The Weekend Takeaways
Who knew a good cry could do so much?

As the Mets bumbled toward the trade deadline, they were no less of a laughingstock than they’d been the whole season. They put together lineups including four guys with batting averages below the Mendoza Line—with one in the cleanup spot, no less—and mocked fans’ and the media’s dissatisfaction.

On top of all that, they made Wilmer Flores cry. As the Mets skidded toward a 7-3 loss to the Padres on Wednesday, word started filtering around about a supposedly final trade with the Brewers for Carlos Gomez that included Flores. That same word somehow reached Flores, and he was understandably a bit emotional about leaving the team with which he’d spent his entire professional career.

He grounded out in what was presumed to be his last at-bat, and when Flores went back out to shortstop, it was with tears in his eyes.

After the game, however, the truth came out. There was no trade. Flores was still a Met. Medicals had snarled the whole deal, and while many presumed the sticking point to be Zack Wheeler and his repaired elbow, it turned out to be Gomez’s hip. (Or, really, it turned out to be money. Either way.)

This was rock bottom. The Mets entered their series with the Nationals on Friday three games back in the division, seemingly primed to slip even further behind.

But they didn’t! Friday’s contest was a 12-inning slog, and in the bottom of the 12th, with Felipe Rivero on the mound for the Nats …

Flores went from symbol of the Mets’ inability to do anything right to a symbol of fight and defiance. It goes almost without saying that the Mets swept the Nationals this weekend.

They might have stumbled into this position ass-backwards, but the Mets are tied with Washington for first place in the N.L. East. They didn’t get Gomez, but they grabbed Yoenis Cespedes from the Tigers. In fact, Cespedes has been significantly better than Gomez this season in pretty much every area of the game, so … good job, Mets? It just feels wrong to say that, sort of like eating a banana with the skin on.

Sunday’s 5-2 win was on Sunday Night Baseball, and it encapsulated a lot of what’s going right for them. Noah Syndergaard was steady and durable, and while his fastball was arrow-straight, the fact that it sits in the upper 90s, occasionally touching 100, cancels out most problems. Syndergaard went eight innings and allowed two runs, both on dingers. When he kept the ball down, Syndergaard was basically unhittable, and by walking none made sure he didn’t beat himself.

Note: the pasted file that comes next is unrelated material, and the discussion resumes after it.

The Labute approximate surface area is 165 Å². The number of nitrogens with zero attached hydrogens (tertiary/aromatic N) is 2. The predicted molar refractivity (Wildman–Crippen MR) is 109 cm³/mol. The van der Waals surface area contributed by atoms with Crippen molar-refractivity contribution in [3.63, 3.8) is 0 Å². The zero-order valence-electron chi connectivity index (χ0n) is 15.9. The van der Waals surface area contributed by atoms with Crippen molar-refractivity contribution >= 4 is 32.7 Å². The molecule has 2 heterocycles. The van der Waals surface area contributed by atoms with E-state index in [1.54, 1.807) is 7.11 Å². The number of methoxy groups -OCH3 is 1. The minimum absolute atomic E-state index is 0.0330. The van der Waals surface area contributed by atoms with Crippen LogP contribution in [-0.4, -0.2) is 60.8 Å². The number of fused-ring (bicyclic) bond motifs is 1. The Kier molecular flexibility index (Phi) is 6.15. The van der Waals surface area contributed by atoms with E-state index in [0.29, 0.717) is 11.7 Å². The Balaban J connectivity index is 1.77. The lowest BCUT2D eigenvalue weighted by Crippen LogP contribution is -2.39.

Also, Lucas Duda!? Nine of his last 11 hits have been home runs! It’s an insane turnaround for someone who started the season off hot but had stumbled badly during July. As you can see from the heat chart below, Duda has been smashing pitches low in the zone, in line with his loft-geared swing. He has pulled all of those home runs except one.

Then he did this on Sunday night.

Look at them hands! According to the ESPN strike zone and the one on Gameday, that pitch wasn’t that inside, owing to the tailing action on the pitch; it just looks like it because Duda stands so close to the plate. Still, pretty good!


While we’re on the subject of crying, those rascally Royals had a bit to say on the subject after their series against the Blue Jays. After dropping the first two games of the series—though they got a decent six-inning, three-run start from Johnny Cueto on Friday—Kansas City bounced back with a 7-6 win on Saturday to set up an opportunity to split the series with a win on Sunday.

Chris Colabello opened the scoring in that game with a two-run dinger in the fourth, and then Jose Bautista drove in Ryan Goins with a ground-rule double in the seventh.

Well, right before that was when the shenanigans had started. Josh Donaldson had been hit with a pitch in the first, buzzed up and in in the third, and in the seventh, got a fastball up and in from Ryan Madson. Donaldson was peeved, and before he could get ejected, Toronto manager John Gibbons stepped in and did that for him.

The Blue Jays escalated the dispute in the next half-inning, when Aaron Sanchez nailed Alcides Escobar and provoked a benches-clearing kerfuffle.

In terms of baseball, the rest of the game wasn’t super intriguing. Ben Zobrist hit a two-run dinger to narrow the deficit, but the Blue Jays expanded the lead with two runs off Kelvin Herrera in the eighth.

The drama resumed via the postgame comments, though. First, the Royals’ take:

Edinson Volquez on Josh Donaldson: "He's a little baby. He was crying like a baby."
— Andy McCullough (@McCulloughStar) August 2, 2015

Ryan Madson said for Josh Donaldson "to get that upset, I don’t think he fully understands the game."
— Andy McCullough (@McCulloughStar) August 2, 2015

Volquez said Donaldson "pimped" HRs this series. "If somebody hits you, you’ve got to take it, because you’re pimping everything you do.”